Benchmarking and Overclocking
AIDA64 implements a set of 64-bit benchmarks to measure how fast the computer performs various data processing tasks and mathematical calculations. Multi-threaded memory and cache benchmarks are available to analyze system RAM bandwidth and latency. Benchmark pages of AIDA64 Extreme provide several methods to measure system performance. These benchmarks are synthetic, so their results show only the theoretical maximum performance of the system. The AIDA64 suite has various benchmarks for CPU, FPU, GPU, storage and memory testing.
In the Aida64 memory latency test, our Vulcan Z kit registered a latency of 50.9 nanoseconds while running at its stock speed of 3200 MHz. When the frequency was increased to 3600 MHz, the latency increased to 52.1 nanoseconds. There are three parts of the Aida64 memory bandwidth benchmark. These are read, write and copy. In the Aida64 memory bandwidth benchmark, our Vulcan Z sample kit did slightly better when running at a higher frequency than it did at stock.
The 7-zip benchmark shows a rating in MIPS (million instructions per second). The rating value is calculated from the measured speed, and it is normalized with the results of an Intel Core 2 CPU with the multi-threading option switched off. So, if you have a modern CPU from Intel or AMD, rating values in single-thread mode must be close to real CPU frequency. There are two tests, compression with the LZMA method and decompression with the LZMA method. Once the total passes reach 100, the score is taken.
With XMP Profile #1 enabled and running at stock speeds, the decompression test resulted in a rating of 54517 MIPS. The compression test resulted in a rating of 65611 MIPS. The total rating was 43242 MIPS (million instructions per second) after 100 passes. 100 passes took about 19 minutes. With our memory running at 3600 MHz, the decompression test resulted in a rating of 53475 MIPS. The compression test resulted in a rating of 63924 MIPS. The total rating was 43425 MIPS. I was surprised that with the memory running at a higher frequency, the test results dropped ever so slightly. At first, I thought this to be a fluke. However, after several runs, the results were always similar, with better results at the stock speed of 3200 MHz.
ASUS ROG Realbench
ROG Realbench is an open-source program, designed to test your PC as it would run in real-world scenarios. It’s a semi-synthetic testing suite that collects four different programs and can perform controlled runs of each related to image editing (GIMP), video encoding (Handbrake H.264), OpenCL (Luxmark) and Heavy Multitasking (Combination of all three at the same time). ROG Realbench also focuses on single-threaded CPU and memory performance that is frequency and timing sensitive. For this review, we ran the entire suite in ROG Realbench. This included the Image Editing, Encoding, OpenCL, Heavy Multitasking and an overall System Score.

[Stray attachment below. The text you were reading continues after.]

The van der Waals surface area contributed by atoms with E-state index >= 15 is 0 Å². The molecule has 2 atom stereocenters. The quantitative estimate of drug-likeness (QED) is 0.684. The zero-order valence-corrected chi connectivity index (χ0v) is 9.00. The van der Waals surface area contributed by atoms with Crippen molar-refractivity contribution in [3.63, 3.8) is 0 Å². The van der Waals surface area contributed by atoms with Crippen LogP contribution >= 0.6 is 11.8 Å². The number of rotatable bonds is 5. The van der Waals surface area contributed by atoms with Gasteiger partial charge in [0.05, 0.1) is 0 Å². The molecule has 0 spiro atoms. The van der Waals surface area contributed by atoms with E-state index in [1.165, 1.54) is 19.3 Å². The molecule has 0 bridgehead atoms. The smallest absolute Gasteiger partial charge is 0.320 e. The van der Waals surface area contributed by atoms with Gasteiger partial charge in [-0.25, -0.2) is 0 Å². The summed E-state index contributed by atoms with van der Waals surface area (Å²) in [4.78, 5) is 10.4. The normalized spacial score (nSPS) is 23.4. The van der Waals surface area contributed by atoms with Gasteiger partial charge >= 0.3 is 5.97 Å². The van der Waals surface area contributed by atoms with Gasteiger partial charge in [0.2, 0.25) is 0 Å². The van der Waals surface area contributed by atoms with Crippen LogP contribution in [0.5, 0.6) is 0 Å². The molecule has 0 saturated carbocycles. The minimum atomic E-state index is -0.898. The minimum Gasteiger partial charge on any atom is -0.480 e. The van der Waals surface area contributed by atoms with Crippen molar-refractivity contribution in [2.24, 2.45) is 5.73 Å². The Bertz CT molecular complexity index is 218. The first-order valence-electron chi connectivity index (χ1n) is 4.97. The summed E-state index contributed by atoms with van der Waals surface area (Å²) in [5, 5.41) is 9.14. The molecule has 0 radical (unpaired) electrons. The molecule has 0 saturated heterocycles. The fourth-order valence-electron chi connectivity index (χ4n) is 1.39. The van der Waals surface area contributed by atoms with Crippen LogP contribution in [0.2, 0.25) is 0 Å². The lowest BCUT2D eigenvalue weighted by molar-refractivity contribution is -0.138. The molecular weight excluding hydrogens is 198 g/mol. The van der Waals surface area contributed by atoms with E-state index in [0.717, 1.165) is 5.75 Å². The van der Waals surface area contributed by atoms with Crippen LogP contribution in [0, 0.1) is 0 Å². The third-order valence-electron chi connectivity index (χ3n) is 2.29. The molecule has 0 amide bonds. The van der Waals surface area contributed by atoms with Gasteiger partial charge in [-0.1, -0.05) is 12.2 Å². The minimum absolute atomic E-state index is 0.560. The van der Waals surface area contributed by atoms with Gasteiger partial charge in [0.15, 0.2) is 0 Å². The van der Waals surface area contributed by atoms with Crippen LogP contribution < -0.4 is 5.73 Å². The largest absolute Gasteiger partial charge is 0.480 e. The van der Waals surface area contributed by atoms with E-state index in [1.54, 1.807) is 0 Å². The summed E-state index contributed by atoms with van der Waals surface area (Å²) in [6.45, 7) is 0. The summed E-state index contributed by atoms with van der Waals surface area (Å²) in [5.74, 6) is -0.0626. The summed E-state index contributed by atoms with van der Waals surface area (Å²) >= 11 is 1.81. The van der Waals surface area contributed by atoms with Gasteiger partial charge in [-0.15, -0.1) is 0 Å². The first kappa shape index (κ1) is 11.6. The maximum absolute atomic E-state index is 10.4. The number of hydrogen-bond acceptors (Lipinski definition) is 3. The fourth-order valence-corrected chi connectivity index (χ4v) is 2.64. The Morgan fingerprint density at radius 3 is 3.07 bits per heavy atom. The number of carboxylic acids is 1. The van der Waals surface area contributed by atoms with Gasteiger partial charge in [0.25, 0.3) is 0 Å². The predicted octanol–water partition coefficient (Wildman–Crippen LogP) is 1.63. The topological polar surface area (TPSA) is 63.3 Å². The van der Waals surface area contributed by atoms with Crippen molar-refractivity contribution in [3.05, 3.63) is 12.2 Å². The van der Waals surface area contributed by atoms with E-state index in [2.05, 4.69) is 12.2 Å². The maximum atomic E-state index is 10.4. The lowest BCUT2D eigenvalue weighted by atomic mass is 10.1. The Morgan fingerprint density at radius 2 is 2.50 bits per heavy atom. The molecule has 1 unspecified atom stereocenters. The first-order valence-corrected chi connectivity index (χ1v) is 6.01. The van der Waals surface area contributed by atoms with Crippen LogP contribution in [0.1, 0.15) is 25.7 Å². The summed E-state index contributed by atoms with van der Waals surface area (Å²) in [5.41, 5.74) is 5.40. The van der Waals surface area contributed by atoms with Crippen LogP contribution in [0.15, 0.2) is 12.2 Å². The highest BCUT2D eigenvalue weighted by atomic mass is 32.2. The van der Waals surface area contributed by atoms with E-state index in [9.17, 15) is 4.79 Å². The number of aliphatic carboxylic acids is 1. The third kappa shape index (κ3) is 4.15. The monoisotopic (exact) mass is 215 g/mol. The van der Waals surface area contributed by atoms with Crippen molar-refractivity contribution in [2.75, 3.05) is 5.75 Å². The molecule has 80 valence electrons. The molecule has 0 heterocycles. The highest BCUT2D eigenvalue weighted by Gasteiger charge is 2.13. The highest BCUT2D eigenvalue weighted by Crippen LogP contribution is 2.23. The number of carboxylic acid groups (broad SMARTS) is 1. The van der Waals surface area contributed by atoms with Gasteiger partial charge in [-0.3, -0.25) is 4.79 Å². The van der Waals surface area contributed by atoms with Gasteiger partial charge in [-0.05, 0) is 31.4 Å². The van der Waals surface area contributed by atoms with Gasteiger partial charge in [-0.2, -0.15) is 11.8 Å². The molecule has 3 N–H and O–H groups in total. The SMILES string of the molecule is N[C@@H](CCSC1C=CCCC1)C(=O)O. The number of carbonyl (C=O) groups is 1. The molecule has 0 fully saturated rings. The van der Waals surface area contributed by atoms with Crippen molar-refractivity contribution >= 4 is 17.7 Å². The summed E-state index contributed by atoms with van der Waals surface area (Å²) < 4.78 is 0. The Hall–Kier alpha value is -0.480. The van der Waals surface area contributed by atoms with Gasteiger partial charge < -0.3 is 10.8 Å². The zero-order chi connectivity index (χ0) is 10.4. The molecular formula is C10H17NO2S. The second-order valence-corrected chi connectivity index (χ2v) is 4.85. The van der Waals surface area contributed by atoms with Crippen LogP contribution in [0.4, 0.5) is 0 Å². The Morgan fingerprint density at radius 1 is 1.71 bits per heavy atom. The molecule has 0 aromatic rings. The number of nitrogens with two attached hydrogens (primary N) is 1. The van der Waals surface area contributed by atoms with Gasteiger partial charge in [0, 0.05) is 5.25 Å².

ROG Realbench was another benchmark in which the Vulcan Z memory did better at its stock speed of 3200 MHz. I at this point, I tried to lower the speed of the memory to 3466 MHz to see if it made any difference and no, no it did not. The Vulcan Z memory ran better at its stock speed of 3200 MHz.
Si Soft Sandra LITE
Sandra LITE is a free version of Si Soft’s Sandra testing suite. Sandra Lite is a synthetic benchmark program that has its own set of system memory specific benchmarks. Aggregated scores of the Memory bandwidth performance in Gigabytes per second and Memory Transnational Throughput in total throughput per second are measured (higher is better). For this, and other memory reviews, we focus on the memory bandwidth part of the Si Soft Sandra benchmark. Although not by much, the memory bandwidth test in Si Soft Sandra was one of the tests in which out Vulcan Z sample kit did better running at 3600 MHz, as opposed to its stock speed of 3200 MHz.
Although not by much, the memory bandwidth test in Si Soft Sandra was one of the tests in which out Vulcan Z sample kit did better running at 3600 MHz, as opposed to its stock speed of 3200 MHz. That being said, the results were very close and within the margin of error.
Passmark Performance Test – Memory Mark – Threaded
“Fast, easy to use, PC speed testing and benchmarking. PassMark PerformanceTest ™ allows you to objectively benchmark a PC using a variety of different speed tests and compare the results to other computers.”
At stock, our Vulcan Z memory achieved an overall Memory Mark score of 3738 to the Memory Mark score of 3594. Overclocked to 3600 MHz, our memory achieved an overall Memory Mark score of 3541. Again, our Vulcan Z kit did slightly better at stock.
Our I7 9700k was kept at stock speeds when testing Vulcan Z memory running at its stock speed of 3200 MHz, as well as with the memory running overclocked, at 3600 MHz. Once the memory is overclocked, we run all benchmarks, as well as the Aida64 stability test. Then we use CPUZ for validation of our overclock.
Our sample kit of Vulcan Z DDR4 320 MHz did fairly well with overclocking. With leaving the voltage alone, running at 1.35 volts, we were able to push out the sample kit to 3600 MHz with ease. The Vulcan Z memory did go further, to 3733 MHz. However, when attempting to validate the overclock, CPUZ showed the memory running at 3466 MHz. So, it seemed the memory began to throttle past 3600 MHz. This is why our testing was done at 3200 MHz and 3600 MHz. I did try to increase the voltage, but it didn’t help. Our Vulcan Z sample kit maxed out at a stable overclock of 3600 MHz.